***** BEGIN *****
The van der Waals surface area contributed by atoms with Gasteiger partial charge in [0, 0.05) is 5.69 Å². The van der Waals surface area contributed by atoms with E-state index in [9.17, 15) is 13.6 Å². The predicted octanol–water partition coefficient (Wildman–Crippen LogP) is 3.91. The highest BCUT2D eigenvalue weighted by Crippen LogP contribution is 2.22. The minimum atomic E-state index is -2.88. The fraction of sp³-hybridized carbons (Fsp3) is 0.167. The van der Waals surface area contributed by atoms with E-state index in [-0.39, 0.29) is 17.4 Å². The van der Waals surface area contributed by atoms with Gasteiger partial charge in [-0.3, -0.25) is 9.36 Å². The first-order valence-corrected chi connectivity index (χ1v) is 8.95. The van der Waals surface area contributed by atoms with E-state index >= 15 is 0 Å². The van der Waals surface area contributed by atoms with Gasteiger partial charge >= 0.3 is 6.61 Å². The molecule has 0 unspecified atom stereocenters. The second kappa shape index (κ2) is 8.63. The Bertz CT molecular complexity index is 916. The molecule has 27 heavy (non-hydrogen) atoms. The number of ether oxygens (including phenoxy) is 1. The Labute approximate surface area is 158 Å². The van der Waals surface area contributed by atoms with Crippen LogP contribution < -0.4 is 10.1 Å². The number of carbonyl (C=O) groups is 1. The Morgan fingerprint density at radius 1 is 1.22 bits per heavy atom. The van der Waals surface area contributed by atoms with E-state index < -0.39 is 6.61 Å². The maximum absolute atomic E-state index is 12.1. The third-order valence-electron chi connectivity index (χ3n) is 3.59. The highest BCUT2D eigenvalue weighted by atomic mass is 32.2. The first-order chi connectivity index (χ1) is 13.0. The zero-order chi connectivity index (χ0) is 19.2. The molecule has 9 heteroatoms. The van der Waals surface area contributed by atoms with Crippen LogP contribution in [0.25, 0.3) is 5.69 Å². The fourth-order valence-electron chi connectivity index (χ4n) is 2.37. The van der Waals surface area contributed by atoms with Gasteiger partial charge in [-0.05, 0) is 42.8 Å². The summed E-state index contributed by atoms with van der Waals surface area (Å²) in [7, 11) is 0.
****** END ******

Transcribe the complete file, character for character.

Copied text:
The van der Waals surface area contributed by atoms with Gasteiger partial charge in [0, 0.05) is 5.69 Å². The van der Waals surface area contributed by atoms with E-state index in [9.17, 15) is 13.6 Å². The predicted octanol–water partition coefficient (Wildman–Crippen LogP) is 3.91. The highest BCUT2D eigenvalue weighted by Crippen LogP contribution is 2.22. The minimum atomic E-state index is -2.88. The fraction of sp³-hybridized carbons (Fsp3) is 0.167. The van der Waals surface area contributed by atoms with E-state index in [-0.39, 0.29) is 17.4 Å². The van der Waals surface area contributed by atoms with Gasteiger partial charge in [-0.3, -0.25) is 9.36 Å². The first-order valence-corrected chi connectivity index (χ1v) is 8.95. The van der Waals surface area contributed by atoms with E-state index >= 15 is 0 Å². The van der Waals surface area contributed by atoms with Gasteiger partial charge >= 0.3 is 6.61 Å². The molecule has 0 unspecified atom stereocenters. The second kappa shape index (κ2) is 8.63. The Bertz CT molecular complexity index is 916. The molecule has 27 heavy (non-hydrogen) atoms. The number of ether oxygens (including phenoxy) is 1. The Labute approximate surface area is 158 Å². The van der Waals surface area contributed by atoms with Crippen LogP contribution < -0.4 is 10.1 Å². The number of carbonyl (C=O) groups is 1. The Morgan fingerprint density at radius 1 is 1.22 bits per heavy atom. The van der Waals surface area contributed by atoms with E-state index < -0.39 is 6.61 Å². The maximum absolute atomic E-state index is 12.1. The third-order valence-electron chi connectivity index (χ3n) is 3.59. The highest BCUT2D eigenvalue weighted by atomic mass is 32.2. The first-order chi connectivity index (χ1) is 13.0. The zero-order chi connectivity index (χ0) is 19.2. The molecule has 9 heteroatoms. The van der Waals surface area contributed by atoms with Crippen LogP contribution in [0.25, 0.3) is 5.69 Å². The fourth-order valence-electron chi connectivity index (χ4n) is 2.37. The van der Waals surface area contributed by atoms with Gasteiger partial charge in [-0.05, 0) is 42.8 Å². The summed E-state index contributed by atoms with van der Waals surface area (Å²) in [7, 11) is 0.